Yet I had immense power, I just wasn’t used to it. I could say, “More flutes in bar 12, and here, second violins play out continuing the line the firsts gave you,” or “The time taken in this measure feels inorganic in the strings, decide what you want to do and be unified.” I had the best of both worlds. I was part of the orchestra but I didn’t have to play, a conductor without the worry of cueing anything. It didn’t matter whether a reviewer would call my interpretation garbage and contrived or if my three-pattern crescendo made me look constipated, I was invisible! So there I sat, nerding out with my score in the back of the hall, and I couldn’t have been happier. Beethoven 6 became, if you’ll allow me, a walk in the park.
Sunday afternoon. I get a call from Henry, our principal flutist. He asks me if I’d want to play in the concert tomorrow. I say, “Of course! But I’m sure they won’t let me play — you know how they are.” Henry said that wasn’t true, that if he could garner enough support from the rest of the orchestra, if enough people said they wanted me to play, then our manager would allow it. I was still skeptical, I told him I was really flattered and thanked him all the same. Later that evening I received an email from our manager saying the orchestra wanted me to play tomorrow, asking if I was up to it. YES! I felt so good. I wanted to hug my orchestra — the whole thing at once! I wanted ice cream cake, party poppers, champagne and those things you blow on that unroll while quickly making that awesomely annoying noise. I. Was. So. Happy.
Monday morning. Paavo Jarvi und Die Deutsche Kammerphilharmonie Bremen. For some reason I hadn’t heard this recording yet…
First Movement — Faster than us.
Second Movement — Seems about right, maybe a touch quicker.
Third Movement — Faster than us.
Fourth Movement — Faster than us.
Fifth Movement — About right. They do this super cool lugubrious thing at 37:40, check it out.
#1 Faster does not mean better. #2 For the first time, I found myself comparing professional recordings with celebrity conductors to my orchestra, the Civic Orchestra of Chicago. It’s always the other way around. I cannot seriously recall a time when it wasn’t comparing whatever orchestra I was playing in to the professionals saying, “We sure ain’t no Vienna Phil or Berlin or Cleveland or Deutsche Kammerphilharmonie or Chicago, etc.” This was the first time I could say something like, “The DKB is no Civic Orchestra,” and mean it in a positive way.
Monday night. Concert night. I distinctly remember Josh’s (principal cellist) head go up and down, starting the symphony. I remember smiling with the bass section when we pounded low F natural drones in the first movement. We weren’t where you’d normally find the basses; we’d been swung around behind the violas, and I definitely partied with the back of their section. I danced in the third movement. I had the blood scared out of me when the timpani played FF in the storm; she was literally right behind me. I felt goosebumps as we brought the symphony to a close. I don’t know if we went past piano or if we didn’t. I don’t care. We all connected and looked up and felt it. This was unity. This 1 percent of the time, this holistic focus, this energy and perfection makes all the rest of the fumbled, disjointed and out-of-tune moments worth it. It’s the best thing ever.
Then it was over. I’ve never been so dehydrated. I staggered backstage, chugging countless shot-glass-sized cups of filtered water — never enough. But something wasn’t right. Usually an amazing musical experience wears me out, I’ll have to go home immediately, I talk to no one, I need to be alone and decompress — to sort out what just happened to my body and mind, to find the rupture in my soul. This concert was different, it blew by so quickly. I felt like an amnesiac, like we all flashed, burned and cooled together within an instant. Beethoven 6 and the Civic Orchestra. A vacuum-packed supernova — just add water! So much freaking water.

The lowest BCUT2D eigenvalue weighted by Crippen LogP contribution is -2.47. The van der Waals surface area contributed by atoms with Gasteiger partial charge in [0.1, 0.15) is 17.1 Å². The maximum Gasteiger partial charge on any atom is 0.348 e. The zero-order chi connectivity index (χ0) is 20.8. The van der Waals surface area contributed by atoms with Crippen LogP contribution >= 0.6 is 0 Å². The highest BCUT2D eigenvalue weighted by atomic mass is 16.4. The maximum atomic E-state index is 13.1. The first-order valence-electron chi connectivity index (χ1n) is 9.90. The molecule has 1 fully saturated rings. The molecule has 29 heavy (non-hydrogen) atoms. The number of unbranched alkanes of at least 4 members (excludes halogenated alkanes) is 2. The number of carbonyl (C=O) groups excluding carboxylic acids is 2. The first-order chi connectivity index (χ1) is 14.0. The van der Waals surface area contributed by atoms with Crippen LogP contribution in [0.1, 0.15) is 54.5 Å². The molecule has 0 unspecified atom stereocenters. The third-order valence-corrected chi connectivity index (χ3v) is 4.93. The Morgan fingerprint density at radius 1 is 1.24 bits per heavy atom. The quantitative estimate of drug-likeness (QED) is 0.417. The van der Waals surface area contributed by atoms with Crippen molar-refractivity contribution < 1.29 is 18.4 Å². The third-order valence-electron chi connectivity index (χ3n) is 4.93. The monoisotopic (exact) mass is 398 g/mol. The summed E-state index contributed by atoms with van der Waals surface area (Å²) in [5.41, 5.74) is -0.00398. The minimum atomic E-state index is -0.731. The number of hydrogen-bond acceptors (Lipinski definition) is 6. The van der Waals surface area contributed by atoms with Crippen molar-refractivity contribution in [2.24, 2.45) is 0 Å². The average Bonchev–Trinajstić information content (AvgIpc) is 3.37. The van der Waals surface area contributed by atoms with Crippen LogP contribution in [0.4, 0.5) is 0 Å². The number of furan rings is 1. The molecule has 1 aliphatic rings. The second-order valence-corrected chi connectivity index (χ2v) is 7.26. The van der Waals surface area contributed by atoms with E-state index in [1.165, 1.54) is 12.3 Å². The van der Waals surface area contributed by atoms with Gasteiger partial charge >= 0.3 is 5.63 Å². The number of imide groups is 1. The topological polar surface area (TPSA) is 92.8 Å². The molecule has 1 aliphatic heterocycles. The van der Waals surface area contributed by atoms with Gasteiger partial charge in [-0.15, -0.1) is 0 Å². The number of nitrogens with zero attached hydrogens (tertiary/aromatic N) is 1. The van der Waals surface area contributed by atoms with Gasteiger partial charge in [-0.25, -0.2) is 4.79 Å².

Still dying of thirst as I quickly locked the bathroom door and stumbled out of my tuxedo. I felt different. I wanted to kiss everyone, to tap a 21-keg salute, to dive naked from a cliff into an icy pool, I needed something intense and tactile to mirror what happened to my insides. Somehow I became an extremophile in a volcano. I was BURSTING! I couldn’t wait to get upstairs, stupid penguin suit. Why do we still wear this garbage — we aren’t servants anymore! Once I finally got backstage, there weren’t as many people. I grabbed whoever I could and hugged them. Only now I realize I kept saying, “I’m so proud of you. I’m so proud of you. I’m so proud of you.” It’s true, I was and still am very proud of all my colleagues in the orchestra. But “I’m so proud of you” sounds much better than “I was wrong. I was an idiot. Roundly reproach me, corporal punishment, whatever; Beethoven is the best! I’m sorry. Please forgive me!” Most people probably wouldn’t know what I was talking about. But that’s fine, it doesn’t matter.
Maybe that’s what it took. Maybe all of this was some sort of divine plan for me to get on board with this symphony. Any canonical work might have done it for me. But I’m glad my experience happened exactly as it did. Perhaps it really was all for a reason. Maybe Yo-Yo’s megabrain somehow perceived my silent outbursts, or maybe he heard us all, the whole orchestra begging for this challenge. Maybe I just grew up a little, told my ego to shut up for once and allowed myself to help create the community around me instead of work against it, to be a positive force instead of a barrier. I can’t wait for next year’s big challenge, the summit of Everest or mission to the moon. I know I’ll be more ready and willing. I now have a bunch of friends and the real tools to make it happen. I just hope it’s not Beethoven 8.